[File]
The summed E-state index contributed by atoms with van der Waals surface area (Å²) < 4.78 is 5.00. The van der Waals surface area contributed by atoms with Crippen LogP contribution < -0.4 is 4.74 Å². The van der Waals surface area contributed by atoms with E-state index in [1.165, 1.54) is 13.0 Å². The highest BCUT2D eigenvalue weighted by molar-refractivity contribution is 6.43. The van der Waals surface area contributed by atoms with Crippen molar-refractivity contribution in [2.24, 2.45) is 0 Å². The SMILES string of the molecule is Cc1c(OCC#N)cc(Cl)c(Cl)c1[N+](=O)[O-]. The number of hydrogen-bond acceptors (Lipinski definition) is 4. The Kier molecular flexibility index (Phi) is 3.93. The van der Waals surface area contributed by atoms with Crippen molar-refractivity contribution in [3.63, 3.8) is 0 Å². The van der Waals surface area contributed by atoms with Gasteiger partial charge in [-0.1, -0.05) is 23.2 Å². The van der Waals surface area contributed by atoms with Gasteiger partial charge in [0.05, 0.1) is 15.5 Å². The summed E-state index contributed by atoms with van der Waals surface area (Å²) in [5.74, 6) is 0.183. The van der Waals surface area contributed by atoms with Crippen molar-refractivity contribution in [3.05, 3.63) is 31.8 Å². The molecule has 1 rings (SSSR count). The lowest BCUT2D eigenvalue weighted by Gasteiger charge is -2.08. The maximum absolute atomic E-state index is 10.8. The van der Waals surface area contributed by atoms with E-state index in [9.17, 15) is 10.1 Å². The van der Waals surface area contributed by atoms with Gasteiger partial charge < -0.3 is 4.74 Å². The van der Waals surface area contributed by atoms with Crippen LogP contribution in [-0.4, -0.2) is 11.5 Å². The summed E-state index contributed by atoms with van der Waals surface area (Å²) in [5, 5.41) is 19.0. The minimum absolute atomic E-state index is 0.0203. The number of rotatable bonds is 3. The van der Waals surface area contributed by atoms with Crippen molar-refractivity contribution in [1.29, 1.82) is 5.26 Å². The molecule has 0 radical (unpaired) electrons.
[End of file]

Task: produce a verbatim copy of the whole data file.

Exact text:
The summed E-state index contributed by atoms with van der Waals surface area (Å²) < 4.78 is 5.00. The van der Waals surface area contributed by atoms with Crippen LogP contribution < -0.4 is 4.74 Å². The van der Waals surface area contributed by atoms with E-state index in [1.165, 1.54) is 13.0 Å². The highest BCUT2D eigenvalue weighted by molar-refractivity contribution is 6.43. The van der Waals surface area contributed by atoms with Crippen molar-refractivity contribution in [2.24, 2.45) is 0 Å². The SMILES string of the molecule is Cc1c(OCC#N)cc(Cl)c(Cl)c1[N+](=O)[O-]. The number of hydrogen-bond acceptors (Lipinski definition) is 4. The Kier molecular flexibility index (Phi) is 3.93. The van der Waals surface area contributed by atoms with Crippen molar-refractivity contribution in [3.63, 3.8) is 0 Å². The van der Waals surface area contributed by atoms with Gasteiger partial charge in [-0.1, -0.05) is 23.2 Å². The van der Waals surface area contributed by atoms with Gasteiger partial charge in [0.05, 0.1) is 15.5 Å². The summed E-state index contributed by atoms with van der Waals surface area (Å²) in [5.74, 6) is 0.183. The van der Waals surface area contributed by atoms with Crippen molar-refractivity contribution in [3.05, 3.63) is 31.8 Å². The molecule has 1 rings (SSSR count). The lowest BCUT2D eigenvalue weighted by Gasteiger charge is -2.08. The maximum absolute atomic E-state index is 10.8. The van der Waals surface area contributed by atoms with E-state index in [9.17, 15) is 10.1 Å². The van der Waals surface area contributed by atoms with Gasteiger partial charge < -0.3 is 4.74 Å². The van der Waals surface area contributed by atoms with Crippen LogP contribution in [-0.4, -0.2) is 11.5 Å². The summed E-state index contributed by atoms with van der Waals surface area (Å²) in [5, 5.41) is 19.0. The minimum absolute atomic E-state index is 0.0203. The number of rotatable bonds is 3. The van der Waals surface area contributed by atoms with Crippen molar-refractivity contribution in [1.29, 1.82) is 5.26 Å². The molecule has 0 radical (unpaired) electrons.